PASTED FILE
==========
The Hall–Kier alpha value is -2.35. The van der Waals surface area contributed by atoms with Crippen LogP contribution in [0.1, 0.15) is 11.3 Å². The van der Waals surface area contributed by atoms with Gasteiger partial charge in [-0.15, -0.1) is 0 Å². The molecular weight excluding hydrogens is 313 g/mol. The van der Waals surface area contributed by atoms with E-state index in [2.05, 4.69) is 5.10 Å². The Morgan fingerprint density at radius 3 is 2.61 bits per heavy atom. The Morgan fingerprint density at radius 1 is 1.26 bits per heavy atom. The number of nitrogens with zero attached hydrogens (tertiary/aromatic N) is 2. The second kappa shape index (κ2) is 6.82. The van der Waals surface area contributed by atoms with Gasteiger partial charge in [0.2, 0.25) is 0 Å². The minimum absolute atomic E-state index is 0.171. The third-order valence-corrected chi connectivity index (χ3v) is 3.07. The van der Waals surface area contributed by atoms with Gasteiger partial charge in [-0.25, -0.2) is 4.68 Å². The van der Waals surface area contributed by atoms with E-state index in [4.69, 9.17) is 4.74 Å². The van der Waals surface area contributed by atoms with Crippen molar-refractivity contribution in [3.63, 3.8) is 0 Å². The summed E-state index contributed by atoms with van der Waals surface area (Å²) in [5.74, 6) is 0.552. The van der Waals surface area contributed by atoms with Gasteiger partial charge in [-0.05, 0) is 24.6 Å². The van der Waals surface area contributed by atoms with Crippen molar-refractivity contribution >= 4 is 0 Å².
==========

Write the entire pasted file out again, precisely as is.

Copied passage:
The Hall–Kier alpha value is -2.35. The van der Waals surface area contributed by atoms with Crippen LogP contribution in [0.1, 0.15) is 11.3 Å². The van der Waals surface area contributed by atoms with Gasteiger partial charge in [-0.15, -0.1) is 0 Å². The molecular weight excluding hydrogens is 313 g/mol. The van der Waals surface area contributed by atoms with E-state index in [2.05, 4.69) is 5.10 Å². The Morgan fingerprint density at radius 3 is 2.61 bits per heavy atom. The Morgan fingerprint density at radius 1 is 1.26 bits per heavy atom. The number of nitrogens with zero attached hydrogens (tertiary/aromatic N) is 2. The second kappa shape index (κ2) is 6.82. The van der Waals surface area contributed by atoms with Gasteiger partial charge in [0.2, 0.25) is 0 Å². The minimum absolute atomic E-state index is 0.171. The third-order valence-corrected chi connectivity index (χ3v) is 3.07. The van der Waals surface area contributed by atoms with Gasteiger partial charge in [-0.25, -0.2) is 4.68 Å². The van der Waals surface area contributed by atoms with E-state index in [4.69, 9.17) is 4.74 Å². The van der Waals surface area contributed by atoms with Crippen molar-refractivity contribution in [3.63, 3.8) is 0 Å². The summed E-state index contributed by atoms with van der Waals surface area (Å²) in [5.74, 6) is 0.552. The van der Waals surface area contributed by atoms with Gasteiger partial charge in [-0.05, 0) is 24.6 Å². The van der Waals surface area contributed by atoms with Crippen molar-refractivity contribution >= 4 is 0 Å².